New law signed in response to Illinois’ teacher shortage

In response to the state’s ongoing teacher shortage, House Bill 5627 was recently signed into law seeking to help draw educators to Illinois, retain existing teachers and assist former teachers interested in returning to the classroom. Proponents say the new law offers common-sense changes to help ease Illinois’ growing teacher shortage as legislators explore long-term solutions to the growing crisis. 

In order to make it easier for educators from other states to work in Illinois, the new bipartisan law will make the licensure and regulatory process less prohibitive for qualified teachers in order to help schools attract high-quality educators. House Bill 5627 provides full reciprocity for out-of-state applicants seeking a Professional Educator License (PEL).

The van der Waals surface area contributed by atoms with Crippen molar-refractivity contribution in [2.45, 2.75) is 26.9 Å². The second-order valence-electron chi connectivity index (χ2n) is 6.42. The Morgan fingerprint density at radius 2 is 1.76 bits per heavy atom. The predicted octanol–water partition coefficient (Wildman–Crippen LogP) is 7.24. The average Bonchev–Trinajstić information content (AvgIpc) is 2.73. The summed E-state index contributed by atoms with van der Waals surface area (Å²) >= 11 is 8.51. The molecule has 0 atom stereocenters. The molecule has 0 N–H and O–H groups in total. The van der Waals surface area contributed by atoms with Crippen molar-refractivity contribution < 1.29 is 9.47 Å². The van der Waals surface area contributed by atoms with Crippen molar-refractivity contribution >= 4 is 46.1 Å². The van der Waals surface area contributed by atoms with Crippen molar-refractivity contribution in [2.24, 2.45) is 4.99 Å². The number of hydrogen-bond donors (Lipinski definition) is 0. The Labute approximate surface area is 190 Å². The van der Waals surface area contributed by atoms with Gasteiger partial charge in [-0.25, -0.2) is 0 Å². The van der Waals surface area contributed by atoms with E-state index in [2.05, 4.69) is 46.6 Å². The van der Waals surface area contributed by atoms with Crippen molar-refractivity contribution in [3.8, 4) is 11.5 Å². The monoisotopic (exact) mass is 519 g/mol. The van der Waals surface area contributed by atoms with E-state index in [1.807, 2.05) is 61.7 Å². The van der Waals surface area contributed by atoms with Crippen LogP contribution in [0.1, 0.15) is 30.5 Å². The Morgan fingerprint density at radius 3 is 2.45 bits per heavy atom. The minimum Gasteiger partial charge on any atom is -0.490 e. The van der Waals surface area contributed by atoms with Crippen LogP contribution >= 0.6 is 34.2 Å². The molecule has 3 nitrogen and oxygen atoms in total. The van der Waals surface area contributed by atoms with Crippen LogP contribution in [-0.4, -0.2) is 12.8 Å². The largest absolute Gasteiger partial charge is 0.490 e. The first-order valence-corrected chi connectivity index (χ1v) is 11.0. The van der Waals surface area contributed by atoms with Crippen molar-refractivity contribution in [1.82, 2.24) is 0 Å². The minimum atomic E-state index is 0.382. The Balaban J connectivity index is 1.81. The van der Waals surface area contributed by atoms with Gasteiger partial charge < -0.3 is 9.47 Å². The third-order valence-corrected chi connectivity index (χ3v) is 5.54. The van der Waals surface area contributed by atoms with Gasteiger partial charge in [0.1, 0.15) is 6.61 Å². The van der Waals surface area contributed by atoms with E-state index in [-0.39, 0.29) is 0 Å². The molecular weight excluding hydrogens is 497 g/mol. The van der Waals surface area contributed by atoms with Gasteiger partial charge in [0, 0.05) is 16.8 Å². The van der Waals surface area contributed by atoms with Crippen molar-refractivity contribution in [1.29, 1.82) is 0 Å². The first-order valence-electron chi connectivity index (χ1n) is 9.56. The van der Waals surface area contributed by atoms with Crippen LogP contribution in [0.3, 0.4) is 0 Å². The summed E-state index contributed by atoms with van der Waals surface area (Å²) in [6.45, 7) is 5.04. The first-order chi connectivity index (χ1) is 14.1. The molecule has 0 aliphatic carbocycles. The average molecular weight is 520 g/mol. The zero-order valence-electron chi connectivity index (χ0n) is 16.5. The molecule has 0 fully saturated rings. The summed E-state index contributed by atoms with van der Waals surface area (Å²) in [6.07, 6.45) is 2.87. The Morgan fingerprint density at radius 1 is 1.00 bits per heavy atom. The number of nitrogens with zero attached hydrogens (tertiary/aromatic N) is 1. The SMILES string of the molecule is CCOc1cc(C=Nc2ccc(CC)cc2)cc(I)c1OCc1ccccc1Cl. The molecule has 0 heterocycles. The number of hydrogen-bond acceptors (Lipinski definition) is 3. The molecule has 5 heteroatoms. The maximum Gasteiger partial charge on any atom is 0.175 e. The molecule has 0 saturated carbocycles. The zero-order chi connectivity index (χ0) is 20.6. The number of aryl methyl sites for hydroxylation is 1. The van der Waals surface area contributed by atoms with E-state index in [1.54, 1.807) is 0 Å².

The measure also ensures that a teacher with a PEL or an Educator License with Stipulations (ELS) will not need an additional Substitute Teacher License to work as a substitute teacher, and Short-Term Substitute Teaching Licenses will be offered to qualifying applicants with an associate’s degree of 60 credit hours from a regionally accredited institution of higher learning. 

Former teachers with a lapsed PEL due to incomplete professional development requirements will still be allowed to teach as a substitute under House Bill 5627, to attract former teachers who may not currently be teaching but are interested in getting back into the classroom. In addition, for five years, retired teachers will be able to return to the classroom for 120 days or 600 hours per school year without affecting their retirement status.

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